At the hearing, the ALJ used this RFC and variations upon it to pose hypothetical questions to Carly Cochran, a vocational expert, regarding the availability of jobs for someone similarly limited. (Tr. 58-83). Specifically, the ALJ asked Ms. Cochran whether there were jobs which Plaintiff could perform, given his age, education, and work experience, combined with the RFC described above and variations such as only standing four hours a workday or no stooping or kneeling. Ms. Cochran answered that there were such jobs, and based on the RFC as formulated, Plaintiff was able to perform jobs such as cashier. (Tr. 60). She further testified as to how many jobs in those categories existed at that time, both nationally and in Missouri. Id.

         In her decision, the ALJ found Plaintiff unable to perform any past relevant work as a carpenter. (Tr. 17). However, the ALJ did find that there are jobs that exist in significant numbers in the national economy that he can perform, including the above-mentioned “cashier”, which Ms. Cochran testified were available at a rate of 30, 000 jobs in the State of Missouri and 1.3 million jobs nationally. (Tr. 18, 60). Thus, the ALJ concluded that a finding of “not disabled” was appropriate. (Tr. 18-19).

         Plaintiff has come to this Court to appeal this ruling, arguing that the ALJ “failed to properly evaluate opinion evidence” (primarily in discounting the medical source statement of treating physician Jeremy Talley, DO). (Doc No. 19 at 3). He also alleges that the ALJ “failed to properly consider credibility” of Plaintiff's allegations regarding his subjective limitations. (Id. at 13). For the following reasons, the Court finds that the ALJ's determination was supported by substantial evidence. Plaintiff was not fully credible as to his subjective pain complaints, as evidenced by the general lack of corroboration by objective diagnostic testing, Plaintiff's own testimony of his activities, including his delay or unwillingness in seeking anything more than the most basic medical treatment, and his efforts to seek employment after the alleged date of onset. The Court further finds that the ALJ's discounting of the weight of Dr. Talley's opinion was supported by substantial evidence, as Dr. Talley's opinion was based largely upon Plaintiff's subjective reports which the ALJ found not fully credible.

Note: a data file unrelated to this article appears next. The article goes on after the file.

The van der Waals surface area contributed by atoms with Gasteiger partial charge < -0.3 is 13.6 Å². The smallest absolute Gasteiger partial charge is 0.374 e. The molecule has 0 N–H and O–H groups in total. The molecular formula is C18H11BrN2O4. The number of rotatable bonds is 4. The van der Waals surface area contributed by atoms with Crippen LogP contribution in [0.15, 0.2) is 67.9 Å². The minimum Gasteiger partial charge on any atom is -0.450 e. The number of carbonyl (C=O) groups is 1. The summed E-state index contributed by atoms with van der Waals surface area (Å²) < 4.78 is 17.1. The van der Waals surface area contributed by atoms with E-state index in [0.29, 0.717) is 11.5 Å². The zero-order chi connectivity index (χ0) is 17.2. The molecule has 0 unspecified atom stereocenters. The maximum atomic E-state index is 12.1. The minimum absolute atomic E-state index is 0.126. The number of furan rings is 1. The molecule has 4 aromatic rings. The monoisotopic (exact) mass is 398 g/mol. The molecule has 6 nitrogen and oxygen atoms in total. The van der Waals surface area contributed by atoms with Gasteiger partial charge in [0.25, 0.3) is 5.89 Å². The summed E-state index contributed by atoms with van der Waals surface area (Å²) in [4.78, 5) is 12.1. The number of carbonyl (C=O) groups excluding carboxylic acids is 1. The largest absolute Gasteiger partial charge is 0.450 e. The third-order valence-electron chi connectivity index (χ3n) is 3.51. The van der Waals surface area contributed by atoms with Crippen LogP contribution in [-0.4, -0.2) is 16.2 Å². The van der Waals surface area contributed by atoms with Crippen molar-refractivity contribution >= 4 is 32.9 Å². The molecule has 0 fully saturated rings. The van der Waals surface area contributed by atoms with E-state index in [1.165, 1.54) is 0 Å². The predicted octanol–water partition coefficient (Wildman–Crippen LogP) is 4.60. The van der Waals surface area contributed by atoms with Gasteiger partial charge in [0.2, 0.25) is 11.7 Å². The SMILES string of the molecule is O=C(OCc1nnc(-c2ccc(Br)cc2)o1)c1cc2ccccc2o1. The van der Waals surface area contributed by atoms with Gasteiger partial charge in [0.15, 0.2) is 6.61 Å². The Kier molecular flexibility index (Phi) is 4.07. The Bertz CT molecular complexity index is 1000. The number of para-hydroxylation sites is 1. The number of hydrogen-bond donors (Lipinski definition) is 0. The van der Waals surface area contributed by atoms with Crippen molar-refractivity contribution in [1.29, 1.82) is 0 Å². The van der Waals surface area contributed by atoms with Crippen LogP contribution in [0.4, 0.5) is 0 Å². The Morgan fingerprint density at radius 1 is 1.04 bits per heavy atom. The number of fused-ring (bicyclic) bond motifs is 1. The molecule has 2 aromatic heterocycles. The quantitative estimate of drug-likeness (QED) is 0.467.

III. LEGAL STANDARD

         Under the Social Security Act, the Commissioner has established a five-step process for determining whether a person is disabled. 20 C.F.R. §§ 416.920, 404.1529. “‘If a claimant fails to meet the criteria at any step in the evaluation of disability, the process ends and the claimant is determined to be not disabled.'” Goff v. Barnhart, 421 F.3d 785, 790 (8th Cir. 2005) (quoting Eichelberger v. Barnhart, 390 F.3d 584, 590-91 (8th Cir. 2004)). In this sequential analysis, the claimant first cannot be engaged in “substantial gainful activity” to qualify for disability benefits. 20 C.F.R. §§ 416.920(b), 404.1520(b). Second, the claimant must have a severe impairment. 20 C.F.R. §§ 416.920(c), 404.1520(c). The Social Security Act defines “severe impairment” as “any impairment or combination of impairments which significantly limits [claimant's] physical or mental ability to do basic work activities. . . .” Id. “‘The sequential evaluation process may be terminated at step two only when the claimant's impairment or combination of impairments would have no more than a minimal impact on [his or] her ability to work.'” Page v. Astrue, 484 F.3d 1040, 1043 (8th Cir. 2007) (quoting Caviness v. Massanari, 250 F.3d 603, 605 (8th Cir. 2001), citing Nguyen v. Chater, 75 F.3d 429, 430-31 (8th Cir. 1996)).